MTV Networks next week will launch VH1 Classic, a digital network aimed at older baby boomers that will both air music and videos from the 1960s through the 1980s and pitch that affluent audience on the wonders of broadband and the Internet.
VH1 Classic, which will debut May 8, has been designed as a vehicle to whet viewer appetites for products such as high-speed modems and digital services. It will devote all of its ad inventory to get that message across, according to MTVN officials.
The campaign, dubbed, "VH1 Music Fast," will promote the sale of high-speed Internet access.
"VH1 Classic will be a showcase for broadband Internet content," VH1 president John Sykes said. "It's an ideal digital play."
VH1 Classic, with its "Jammin' Oldies-type" format, will replace VH1 Classic Rock on The Suite, MTVN's package of nine digital networks that premiered in the summer of 1998. The programmer is banking that VH1 Classic-because of its appeal to distributors as a marketing tool for broadband-will be a driver to help boost distribution for The Suite.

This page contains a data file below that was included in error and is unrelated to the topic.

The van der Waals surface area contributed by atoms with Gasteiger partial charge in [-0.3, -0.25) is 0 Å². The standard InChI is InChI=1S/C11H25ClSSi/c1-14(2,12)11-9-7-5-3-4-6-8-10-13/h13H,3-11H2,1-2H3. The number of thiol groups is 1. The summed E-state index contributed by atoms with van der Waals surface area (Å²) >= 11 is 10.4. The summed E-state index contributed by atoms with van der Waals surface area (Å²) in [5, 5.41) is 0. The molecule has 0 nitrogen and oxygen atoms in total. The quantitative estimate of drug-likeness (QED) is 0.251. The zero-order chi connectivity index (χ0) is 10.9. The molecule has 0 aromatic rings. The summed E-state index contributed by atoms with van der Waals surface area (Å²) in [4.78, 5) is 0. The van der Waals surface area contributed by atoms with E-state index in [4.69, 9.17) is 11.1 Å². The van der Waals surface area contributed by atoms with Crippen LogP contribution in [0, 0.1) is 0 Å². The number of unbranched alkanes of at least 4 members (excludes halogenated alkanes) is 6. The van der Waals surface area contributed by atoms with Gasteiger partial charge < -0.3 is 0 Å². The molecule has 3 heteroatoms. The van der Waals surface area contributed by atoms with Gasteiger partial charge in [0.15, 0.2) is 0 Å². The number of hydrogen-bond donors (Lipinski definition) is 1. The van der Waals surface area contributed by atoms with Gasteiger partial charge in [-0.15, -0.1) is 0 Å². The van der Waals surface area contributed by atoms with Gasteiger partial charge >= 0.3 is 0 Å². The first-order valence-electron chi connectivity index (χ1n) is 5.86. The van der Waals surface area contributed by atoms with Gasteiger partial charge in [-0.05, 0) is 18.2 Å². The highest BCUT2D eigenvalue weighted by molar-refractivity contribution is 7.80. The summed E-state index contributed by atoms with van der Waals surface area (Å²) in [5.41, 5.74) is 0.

But some cable operators complained last week that VH1 Classic still doesn't solve their problems with The Suite, which they said are the digital package's costliness and the fact that it is being bundled with MTVN's core analog networks.
Sykes said he considers the debut of VH1 Classic "a launch, not a relaunch" or repositioning of VH1 Classic Rock, which has 1 million subscribers.
There are two major differences between the digital networks, according to officials.
First of all, VH1 Classic Rock-one of three VH1 spinoffs in The Suite-has strictly been airing rock videos. In contrast, VH1 Classic will air rock and rhythm-and-blues music videos; rock movies; concert footage of baby boomer favorites; and some library product from VH1.
The playlist will be a broad cross-section that will include hit artists such as The Beatles; Rolling Stones; The Temptations; Crosby, Stills, Nash and Young; The Who; Janis Joplin; Marvin Gaye; Michael Jackson; and Tina Turner.
"VH1 Classic will run music videos beginning with The Beatles and Beach Boys and ending with Bruce Springsteen and 'Born in the USA' and The Eagles and Hotel California,'" Sykes said. "There is a void now not only for classic rock, but for the old top-40 radio that played everything-rock, R & B and pop."